Desert Storm

Desert Storm.

Serial adventurer Peter van Kets doesn’t do half-measures. So when he decided Namibia needed a notch on the bedpost, it turned epic very quickly.

Images: Jacques Marais

I spend a lot of time in the saddle sweating it out in some of the most beautiful parts of the planet. This is why I love mountain biking so much. It’s a collaboration of heart and soul, agony and ecstasy, friendships and solitude. Whether I am on my own or with groups of people, single track or open gravel roads, there is something unique about mountain biking.

I am sure that every hardened mountain biker has had similar experience, but have you ever asked yourself: why the hell am I doing this? So, lets paint a picture quickly. It’s day four of our Beyond the Desert Edge Expedition and I am strangely tired (funny that). I’m suffering with a serious, lingering sinusitis (not what you want on an expedition) and a small dose of sleep deprivation, which I usually have no problem with. The worst issue, however, is the nagging pain in my buttocks.
There is this little voice in my head that is constantly speaking to me. We all know the
voice. Every time I press down on my Giant Anthem’s pedals, the pain that shoots into my groin gets the voice going again. A voice I’ve heard many times before. I know I need to ignore it.

“It’s physically impossible do another 11 hours on the saddle today. Will you be able to continue if this injury gets worse? Have you actually done enough training to complete the expedition? Is the equipment you are using the best suited for you? If you feel like this now, can you imagine how it will be tomorrow?”

I started asking myself serious questions and my mind is playing games with me. I think you get the picture. Having spent most of my formative years as a bare foot, khaki-broek, kettie-wielding Windhoek boy, I have a taste for wide-open desert landscapes. It was those wild years that gave me a palate for exploring remote wilderness areas, especially deserts. This wanderlust for adventure would someday lead to one of the most spectacular desert rides (in my humble opinion) on the planet.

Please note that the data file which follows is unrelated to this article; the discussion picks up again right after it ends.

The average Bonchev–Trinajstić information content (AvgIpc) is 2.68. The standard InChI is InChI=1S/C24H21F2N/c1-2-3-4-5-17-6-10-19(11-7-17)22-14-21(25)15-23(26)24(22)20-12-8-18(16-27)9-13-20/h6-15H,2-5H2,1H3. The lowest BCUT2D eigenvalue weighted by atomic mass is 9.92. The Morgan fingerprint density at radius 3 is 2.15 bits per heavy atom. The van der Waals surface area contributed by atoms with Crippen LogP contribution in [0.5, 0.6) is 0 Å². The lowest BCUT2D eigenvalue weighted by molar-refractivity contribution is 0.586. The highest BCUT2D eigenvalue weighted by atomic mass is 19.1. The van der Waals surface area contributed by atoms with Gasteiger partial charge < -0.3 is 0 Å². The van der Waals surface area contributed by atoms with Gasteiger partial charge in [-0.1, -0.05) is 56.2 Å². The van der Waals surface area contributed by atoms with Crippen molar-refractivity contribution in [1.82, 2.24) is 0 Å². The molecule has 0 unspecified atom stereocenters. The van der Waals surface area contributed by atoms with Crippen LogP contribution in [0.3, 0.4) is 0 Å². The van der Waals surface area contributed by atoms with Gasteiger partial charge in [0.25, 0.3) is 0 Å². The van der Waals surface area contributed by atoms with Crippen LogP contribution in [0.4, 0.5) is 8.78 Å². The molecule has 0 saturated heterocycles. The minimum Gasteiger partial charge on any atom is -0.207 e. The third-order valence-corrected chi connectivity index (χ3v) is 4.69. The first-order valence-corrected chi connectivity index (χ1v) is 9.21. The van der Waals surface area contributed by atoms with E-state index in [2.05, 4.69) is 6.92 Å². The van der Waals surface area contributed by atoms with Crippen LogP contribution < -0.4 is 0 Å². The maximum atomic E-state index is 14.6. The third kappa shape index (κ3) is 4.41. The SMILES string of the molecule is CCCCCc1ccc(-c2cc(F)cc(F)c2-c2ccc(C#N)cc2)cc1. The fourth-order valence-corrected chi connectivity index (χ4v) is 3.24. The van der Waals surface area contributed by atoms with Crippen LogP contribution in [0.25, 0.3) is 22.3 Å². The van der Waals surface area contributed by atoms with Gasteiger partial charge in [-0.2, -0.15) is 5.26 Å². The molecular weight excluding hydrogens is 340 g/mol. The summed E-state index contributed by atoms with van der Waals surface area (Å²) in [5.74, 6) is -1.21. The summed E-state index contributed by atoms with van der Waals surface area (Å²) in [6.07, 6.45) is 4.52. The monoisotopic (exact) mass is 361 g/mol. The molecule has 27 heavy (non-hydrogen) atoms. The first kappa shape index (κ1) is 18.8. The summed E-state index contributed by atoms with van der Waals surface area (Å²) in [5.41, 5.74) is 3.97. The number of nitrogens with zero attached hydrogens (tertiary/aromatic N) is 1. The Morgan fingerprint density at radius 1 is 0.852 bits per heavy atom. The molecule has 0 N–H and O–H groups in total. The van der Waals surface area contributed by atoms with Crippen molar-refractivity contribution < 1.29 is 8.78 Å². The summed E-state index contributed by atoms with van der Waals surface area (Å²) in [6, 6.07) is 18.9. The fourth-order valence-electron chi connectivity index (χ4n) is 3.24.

It would become known as the Dunlop Beyond the Desert Edge Expedition.

The whole concept for this ride came from a collaborative effort between myself and the infamous photojournalist and adventurer Jacques Marais. We were going to ride from just inland of the Cunene River mouth following the edge of the desert approximately 30km from the coast 1 250km down to Swakopmund. Our sponsors, Dunlop Tyres SA, was delighted as this would be a fantastic opportunity for them to truly test the new AT3G vehicle tyres, which were launched earlier this year.

One of the most alluring parts of the expedition was always going to be the area along the Cunene River near the Wilderness Safaris, Serra Cafema Camp. When we first started conceptualising the expedition, this was the region that captured our imagination. Fantastically rugged mountains, blistering desert dunes with a green snake of water meandering towards the coast. Totally inhospitable and yet a few Himba people live there. This was going to set the scene for the start of beyond the Desert Edge Expedition.

Day 1 of any expedition is always going to set the scene for the rest of the ride. Good and bad. The ride out of Sierre Cafema was a hard grind and its difficult to describe a mixture of rugged mountain climbs interspersed with red Namib sand dunes. Somehow they don’t seem to mix, but they do and it makes for some challenging slow riding. But it’s so worth it because once we reached the Hartmanns plateau we were met with breathtaking views. After 11 hours in the saddle, cycling with herds of mountain zebra and gemsbok we rode into the dry Ondusonjengo River bed. Exhausted and at the same time totally exhilarated by what we had seen and experienced.